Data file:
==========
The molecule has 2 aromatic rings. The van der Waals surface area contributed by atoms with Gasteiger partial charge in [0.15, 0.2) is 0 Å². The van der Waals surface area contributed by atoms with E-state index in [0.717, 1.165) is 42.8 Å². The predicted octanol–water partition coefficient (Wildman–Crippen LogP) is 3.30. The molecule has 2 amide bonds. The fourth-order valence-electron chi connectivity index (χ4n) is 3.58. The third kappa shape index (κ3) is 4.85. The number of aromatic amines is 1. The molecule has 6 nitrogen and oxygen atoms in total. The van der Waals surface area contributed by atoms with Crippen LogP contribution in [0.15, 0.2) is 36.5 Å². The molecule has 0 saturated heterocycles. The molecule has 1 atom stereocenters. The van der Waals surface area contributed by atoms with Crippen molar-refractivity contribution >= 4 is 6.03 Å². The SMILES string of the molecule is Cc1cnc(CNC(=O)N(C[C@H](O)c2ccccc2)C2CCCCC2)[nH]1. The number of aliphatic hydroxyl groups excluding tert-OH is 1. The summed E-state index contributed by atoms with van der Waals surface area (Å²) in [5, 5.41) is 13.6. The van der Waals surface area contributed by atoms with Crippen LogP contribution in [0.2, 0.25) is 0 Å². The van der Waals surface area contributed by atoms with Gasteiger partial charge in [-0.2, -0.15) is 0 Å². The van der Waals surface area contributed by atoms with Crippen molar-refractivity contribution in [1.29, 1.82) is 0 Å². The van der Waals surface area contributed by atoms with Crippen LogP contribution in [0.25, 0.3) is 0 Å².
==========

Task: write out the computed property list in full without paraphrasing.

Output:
The molecule has 2 aromatic rings. The van der Waals surface area contributed by atoms with Gasteiger partial charge in [0.15, 0.2) is 0 Å². The van der Waals surface area contributed by atoms with E-state index in [0.717, 1.165) is 42.8 Å². The predicted octanol–water partition coefficient (Wildman–Crippen LogP) is 3.30. The molecule has 2 amide bonds. The fourth-order valence-electron chi connectivity index (χ4n) is 3.58. The third kappa shape index (κ3) is 4.85. The number of aromatic amines is 1. The molecule has 6 nitrogen and oxygen atoms in total. The van der Waals surface area contributed by atoms with Crippen LogP contribution in [0.15, 0.2) is 36.5 Å². The molecule has 0 saturated heterocycles. The molecule has 1 atom stereocenters. The van der Waals surface area contributed by atoms with Crippen molar-refractivity contribution >= 4 is 6.03 Å². The SMILES string of the molecule is Cc1cnc(CNC(=O)N(C[C@H](O)c2ccccc2)C2CCCCC2)[nH]1. The number of aliphatic hydroxyl groups excluding tert-OH is 1. The summed E-state index contributed by atoms with van der Waals surface area (Å²) in [5, 5.41) is 13.6. The van der Waals surface area contributed by atoms with Crippen LogP contribution in [0.2, 0.25) is 0 Å². The van der Waals surface area contributed by atoms with Gasteiger partial charge in [-0.2, -0.15) is 0 Å². The van der Waals surface area contributed by atoms with Crippen molar-refractivity contribution in [1.29, 1.82) is 0 Å². The van der Waals surface area contributed by atoms with Crippen LogP contribution in [0.25, 0.3) is 0 Å².